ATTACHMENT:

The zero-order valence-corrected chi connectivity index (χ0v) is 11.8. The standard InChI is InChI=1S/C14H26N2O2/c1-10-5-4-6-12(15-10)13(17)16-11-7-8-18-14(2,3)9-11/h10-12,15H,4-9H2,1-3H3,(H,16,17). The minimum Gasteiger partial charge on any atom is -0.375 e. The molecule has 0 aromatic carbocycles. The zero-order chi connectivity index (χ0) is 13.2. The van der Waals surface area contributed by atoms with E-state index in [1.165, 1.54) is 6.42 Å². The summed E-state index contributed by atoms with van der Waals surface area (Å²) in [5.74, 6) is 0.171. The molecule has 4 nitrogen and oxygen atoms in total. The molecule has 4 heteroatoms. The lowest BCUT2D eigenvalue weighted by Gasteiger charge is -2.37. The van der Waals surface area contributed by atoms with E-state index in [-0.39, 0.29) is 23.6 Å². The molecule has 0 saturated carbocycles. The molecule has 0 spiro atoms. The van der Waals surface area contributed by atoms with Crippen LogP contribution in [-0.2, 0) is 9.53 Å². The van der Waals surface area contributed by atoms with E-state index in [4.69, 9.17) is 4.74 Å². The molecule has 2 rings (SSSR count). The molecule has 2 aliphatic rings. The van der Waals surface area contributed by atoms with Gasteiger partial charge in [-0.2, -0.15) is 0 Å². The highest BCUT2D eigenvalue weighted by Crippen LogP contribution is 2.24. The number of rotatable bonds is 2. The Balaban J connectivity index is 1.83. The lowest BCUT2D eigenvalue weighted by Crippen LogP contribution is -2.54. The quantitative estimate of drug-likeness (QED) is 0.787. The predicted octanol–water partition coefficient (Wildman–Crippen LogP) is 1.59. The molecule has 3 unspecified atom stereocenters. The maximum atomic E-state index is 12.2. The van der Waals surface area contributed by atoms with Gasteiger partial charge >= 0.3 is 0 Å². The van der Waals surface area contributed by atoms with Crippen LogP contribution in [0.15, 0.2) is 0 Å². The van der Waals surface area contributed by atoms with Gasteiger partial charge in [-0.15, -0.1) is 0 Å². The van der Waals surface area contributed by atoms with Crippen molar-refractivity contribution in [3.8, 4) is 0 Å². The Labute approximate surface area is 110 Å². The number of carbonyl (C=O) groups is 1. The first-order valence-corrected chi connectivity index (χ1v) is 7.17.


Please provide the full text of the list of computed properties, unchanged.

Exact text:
The zero-order valence-corrected chi connectivity index (χ0v) is 11.8. The standard InChI is InChI=1S/C14H26N2O2/c1-10-5-4-6-12(15-10)13(17)16-11-7-8-18-14(2,3)9-11/h10-12,15H,4-9H2,1-3H3,(H,16,17). The minimum Gasteiger partial charge on any atom is -0.375 e. The molecule has 0 aromatic carbocycles. The zero-order chi connectivity index (χ0) is 13.2. The van der Waals surface area contributed by atoms with E-state index in [1.165, 1.54) is 6.42 Å². The summed E-state index contributed by atoms with van der Waals surface area (Å²) in [5.74, 6) is 0.171. The molecule has 4 nitrogen and oxygen atoms in total. The molecule has 4 heteroatoms. The lowest BCUT2D eigenvalue weighted by Gasteiger charge is -2.37. The van der Waals surface area contributed by atoms with E-state index in [-0.39, 0.29) is 23.6 Å². The molecule has 0 saturated carbocycles. The molecule has 0 spiro atoms. The van der Waals surface area contributed by atoms with Crippen LogP contribution in [-0.2, 0) is 9.53 Å². The van der Waals surface area contributed by atoms with E-state index in [4.69, 9.17) is 4.74 Å². The molecule has 2 rings (SSSR count). The molecule has 2 aliphatic rings. The van der Waals surface area contributed by atoms with Gasteiger partial charge in [-0.2, -0.15) is 0 Å². The highest BCUT2D eigenvalue weighted by Crippen LogP contribution is 2.24. The number of rotatable bonds is 2. The Balaban J connectivity index is 1.83. The lowest BCUT2D eigenvalue weighted by Crippen LogP contribution is -2.54. The quantitative estimate of drug-likeness (QED) is 0.787. The predicted octanol–water partition coefficient (Wildman–Crippen LogP) is 1.59. The molecule has 3 unspecified atom stereocenters. The maximum atomic E-state index is 12.2. The van der Waals surface area contributed by atoms with Gasteiger partial charge >= 0.3 is 0 Å². The van der Waals surface area contributed by atoms with Crippen LogP contribution in [0.15, 0.2) is 0 Å². The van der Waals surface area contributed by atoms with Gasteiger partial charge in [-0.15, -0.1) is 0 Å². The van der Waals surface area contributed by atoms with Crippen molar-refractivity contribution in [3.8, 4) is 0 Å². The Labute approximate surface area is 110 Å². The number of carbonyl (C=O) groups is 1. The first-order valence-corrected chi connectivity index (χ1v) is 7.17.